The Federal Reserve sees no further rate cuts in 2019 and 2020.
The central bank lowered rates on Wednesday by 25 basis points to a range of 1.75% to 2.00%. The Fed's September meeting follows its first rate cut since the financial crisis, a 25 basis point reduction in July.
Though the Fed's forecast showed no further rate cuts, members of the Federal Open Market Committee were actually divided on what action the central bank should take moving forward.
Five members wanted the Fed to hold its previous range of 2% to 2.25%, five others supported Wednesday's cut but wanted to keep it at that level through the rest of year, while seven members wanted at least one more reduction in 2019.
Stocks were lower Wednesday as a divided Fed failed to give a clear rate forecast for this year.
Federal Reserve Chairman Jerome Powell had said the July cut was a "midcycle adjustment" to support the economy amid flagging global growth and to boost inflation, suggesting that further reductions this year were not guaranteed.
But Powell, speaking at the central bank's August summit in Jackson Hole, Wyoming, said the Fed "will act as appropriate to sustain the expansion" as the global economy slows due to uncertainty caused by the U.S.-China trade war.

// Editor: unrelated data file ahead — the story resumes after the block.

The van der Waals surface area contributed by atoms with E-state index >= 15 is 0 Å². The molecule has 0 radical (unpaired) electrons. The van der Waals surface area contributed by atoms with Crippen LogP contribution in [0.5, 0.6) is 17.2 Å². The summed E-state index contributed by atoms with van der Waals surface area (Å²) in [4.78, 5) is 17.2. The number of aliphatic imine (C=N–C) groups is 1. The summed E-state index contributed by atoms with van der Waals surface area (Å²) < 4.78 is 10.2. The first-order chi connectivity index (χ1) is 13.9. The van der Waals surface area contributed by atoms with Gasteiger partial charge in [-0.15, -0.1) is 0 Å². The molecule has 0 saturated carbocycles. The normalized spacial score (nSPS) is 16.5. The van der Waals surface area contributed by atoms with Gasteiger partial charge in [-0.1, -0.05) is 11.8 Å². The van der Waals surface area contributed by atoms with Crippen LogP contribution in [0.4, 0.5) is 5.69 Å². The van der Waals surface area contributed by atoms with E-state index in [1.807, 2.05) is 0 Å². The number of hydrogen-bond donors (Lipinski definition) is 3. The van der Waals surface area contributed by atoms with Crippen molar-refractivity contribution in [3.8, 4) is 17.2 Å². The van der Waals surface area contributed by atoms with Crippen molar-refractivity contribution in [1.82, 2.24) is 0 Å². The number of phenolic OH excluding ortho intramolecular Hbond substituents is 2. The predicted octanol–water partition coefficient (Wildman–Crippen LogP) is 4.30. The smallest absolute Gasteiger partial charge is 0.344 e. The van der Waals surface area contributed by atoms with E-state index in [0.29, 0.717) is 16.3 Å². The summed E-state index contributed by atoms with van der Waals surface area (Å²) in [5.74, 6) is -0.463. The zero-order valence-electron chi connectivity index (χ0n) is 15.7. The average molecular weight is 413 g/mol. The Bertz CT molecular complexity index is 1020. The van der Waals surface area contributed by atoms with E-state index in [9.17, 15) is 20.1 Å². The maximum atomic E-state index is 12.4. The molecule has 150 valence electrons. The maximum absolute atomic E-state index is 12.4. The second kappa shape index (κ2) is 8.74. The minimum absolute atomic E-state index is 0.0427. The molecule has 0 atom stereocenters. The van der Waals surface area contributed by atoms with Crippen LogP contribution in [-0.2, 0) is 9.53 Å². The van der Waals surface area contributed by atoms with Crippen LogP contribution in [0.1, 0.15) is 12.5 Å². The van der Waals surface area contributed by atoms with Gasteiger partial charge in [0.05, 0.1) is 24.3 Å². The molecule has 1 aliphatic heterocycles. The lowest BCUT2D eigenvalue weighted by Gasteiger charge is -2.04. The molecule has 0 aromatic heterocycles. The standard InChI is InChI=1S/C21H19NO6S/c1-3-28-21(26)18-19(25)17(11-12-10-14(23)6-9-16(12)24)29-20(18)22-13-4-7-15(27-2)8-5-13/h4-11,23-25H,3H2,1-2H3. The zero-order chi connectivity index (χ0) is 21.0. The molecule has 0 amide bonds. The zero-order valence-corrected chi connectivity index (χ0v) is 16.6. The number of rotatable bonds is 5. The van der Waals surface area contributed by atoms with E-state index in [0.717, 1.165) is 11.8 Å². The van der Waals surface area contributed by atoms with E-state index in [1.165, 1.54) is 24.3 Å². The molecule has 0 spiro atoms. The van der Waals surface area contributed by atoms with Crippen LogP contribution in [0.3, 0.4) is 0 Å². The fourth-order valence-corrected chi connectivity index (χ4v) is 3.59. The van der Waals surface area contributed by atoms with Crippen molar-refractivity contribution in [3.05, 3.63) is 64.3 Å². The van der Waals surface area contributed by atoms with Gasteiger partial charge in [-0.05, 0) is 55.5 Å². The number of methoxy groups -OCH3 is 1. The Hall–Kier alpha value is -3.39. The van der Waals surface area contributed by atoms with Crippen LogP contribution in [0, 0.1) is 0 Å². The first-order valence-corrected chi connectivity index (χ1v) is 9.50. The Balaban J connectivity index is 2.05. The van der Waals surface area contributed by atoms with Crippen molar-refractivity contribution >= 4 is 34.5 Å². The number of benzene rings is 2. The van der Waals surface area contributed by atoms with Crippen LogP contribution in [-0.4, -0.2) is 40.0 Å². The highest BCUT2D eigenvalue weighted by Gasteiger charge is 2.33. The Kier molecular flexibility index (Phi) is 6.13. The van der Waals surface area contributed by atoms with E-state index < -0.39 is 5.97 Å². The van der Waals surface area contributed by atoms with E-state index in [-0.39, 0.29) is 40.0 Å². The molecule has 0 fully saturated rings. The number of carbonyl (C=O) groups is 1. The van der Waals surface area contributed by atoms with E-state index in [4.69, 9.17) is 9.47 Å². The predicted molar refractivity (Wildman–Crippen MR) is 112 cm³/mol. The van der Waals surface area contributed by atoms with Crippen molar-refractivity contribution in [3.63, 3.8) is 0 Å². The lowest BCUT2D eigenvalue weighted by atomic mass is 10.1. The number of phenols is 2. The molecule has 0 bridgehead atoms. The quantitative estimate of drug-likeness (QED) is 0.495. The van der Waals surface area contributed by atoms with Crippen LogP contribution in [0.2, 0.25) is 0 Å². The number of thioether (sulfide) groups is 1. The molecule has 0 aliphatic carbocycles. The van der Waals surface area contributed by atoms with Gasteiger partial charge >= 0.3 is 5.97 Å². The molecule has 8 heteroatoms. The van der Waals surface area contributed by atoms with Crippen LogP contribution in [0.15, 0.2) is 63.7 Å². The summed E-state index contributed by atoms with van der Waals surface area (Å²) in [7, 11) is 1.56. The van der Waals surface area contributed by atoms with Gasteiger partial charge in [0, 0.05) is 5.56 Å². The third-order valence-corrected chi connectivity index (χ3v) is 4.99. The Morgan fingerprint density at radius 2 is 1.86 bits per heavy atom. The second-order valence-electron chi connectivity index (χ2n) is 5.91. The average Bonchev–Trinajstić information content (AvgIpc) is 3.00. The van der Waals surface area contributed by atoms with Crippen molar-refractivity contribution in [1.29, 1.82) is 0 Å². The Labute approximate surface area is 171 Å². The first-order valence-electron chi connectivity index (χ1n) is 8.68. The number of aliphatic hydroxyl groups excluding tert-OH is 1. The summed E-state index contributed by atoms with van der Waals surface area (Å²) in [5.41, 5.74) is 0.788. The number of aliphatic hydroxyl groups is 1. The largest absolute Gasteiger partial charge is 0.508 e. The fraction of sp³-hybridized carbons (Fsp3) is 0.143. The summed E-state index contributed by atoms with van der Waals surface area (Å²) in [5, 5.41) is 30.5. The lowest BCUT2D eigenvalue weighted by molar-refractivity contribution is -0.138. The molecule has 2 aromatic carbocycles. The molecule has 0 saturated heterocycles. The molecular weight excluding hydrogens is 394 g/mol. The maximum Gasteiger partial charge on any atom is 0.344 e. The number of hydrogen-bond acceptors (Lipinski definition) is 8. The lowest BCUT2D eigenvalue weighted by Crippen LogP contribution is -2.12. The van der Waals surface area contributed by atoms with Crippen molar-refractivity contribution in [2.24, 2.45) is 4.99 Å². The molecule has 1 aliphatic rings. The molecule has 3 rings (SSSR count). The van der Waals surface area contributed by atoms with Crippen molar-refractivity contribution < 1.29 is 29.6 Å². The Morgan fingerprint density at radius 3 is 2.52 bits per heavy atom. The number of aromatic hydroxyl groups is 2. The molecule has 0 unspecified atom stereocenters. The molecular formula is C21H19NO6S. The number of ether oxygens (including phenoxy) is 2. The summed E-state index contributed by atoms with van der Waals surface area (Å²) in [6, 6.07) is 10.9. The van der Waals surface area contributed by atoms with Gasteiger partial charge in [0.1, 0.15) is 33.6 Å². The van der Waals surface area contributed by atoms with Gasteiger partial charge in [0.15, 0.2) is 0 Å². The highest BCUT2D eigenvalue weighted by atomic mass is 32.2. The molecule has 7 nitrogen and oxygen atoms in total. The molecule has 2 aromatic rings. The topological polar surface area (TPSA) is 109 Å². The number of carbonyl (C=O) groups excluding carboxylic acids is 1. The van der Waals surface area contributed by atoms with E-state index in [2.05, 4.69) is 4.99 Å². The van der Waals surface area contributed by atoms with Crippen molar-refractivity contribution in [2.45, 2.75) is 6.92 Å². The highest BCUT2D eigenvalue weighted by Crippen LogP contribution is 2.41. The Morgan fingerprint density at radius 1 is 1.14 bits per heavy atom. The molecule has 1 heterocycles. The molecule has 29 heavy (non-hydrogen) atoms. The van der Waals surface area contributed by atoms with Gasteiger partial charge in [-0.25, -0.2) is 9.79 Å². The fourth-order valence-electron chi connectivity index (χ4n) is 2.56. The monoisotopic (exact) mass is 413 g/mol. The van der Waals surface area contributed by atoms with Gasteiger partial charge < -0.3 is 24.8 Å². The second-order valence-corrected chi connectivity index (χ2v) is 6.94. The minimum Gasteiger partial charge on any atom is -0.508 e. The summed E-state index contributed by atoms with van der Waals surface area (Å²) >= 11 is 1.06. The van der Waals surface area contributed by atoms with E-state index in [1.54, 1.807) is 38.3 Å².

The Fed has adjusted its policy this year after raising rates seven times during the Trump administration. President Donald Trump has repeatedly slammed the Fed for those rate increases, calling for the central bank to slash rates to zero.
Trump criticized Fed Chairman Powell minutes after the central bank's Wednesday decision, presumably for not slashing rates fast enough. The president said the central bank "fails again" and has "no vision."
In June, the last time the Federal Reserve released a forecast, the central back said it did not expect any cuts until 2020.
Ahead of the Fed's 2 p.m. announcement, many economists were forecasting one further cut in 2019, but some investors were hoping for two more.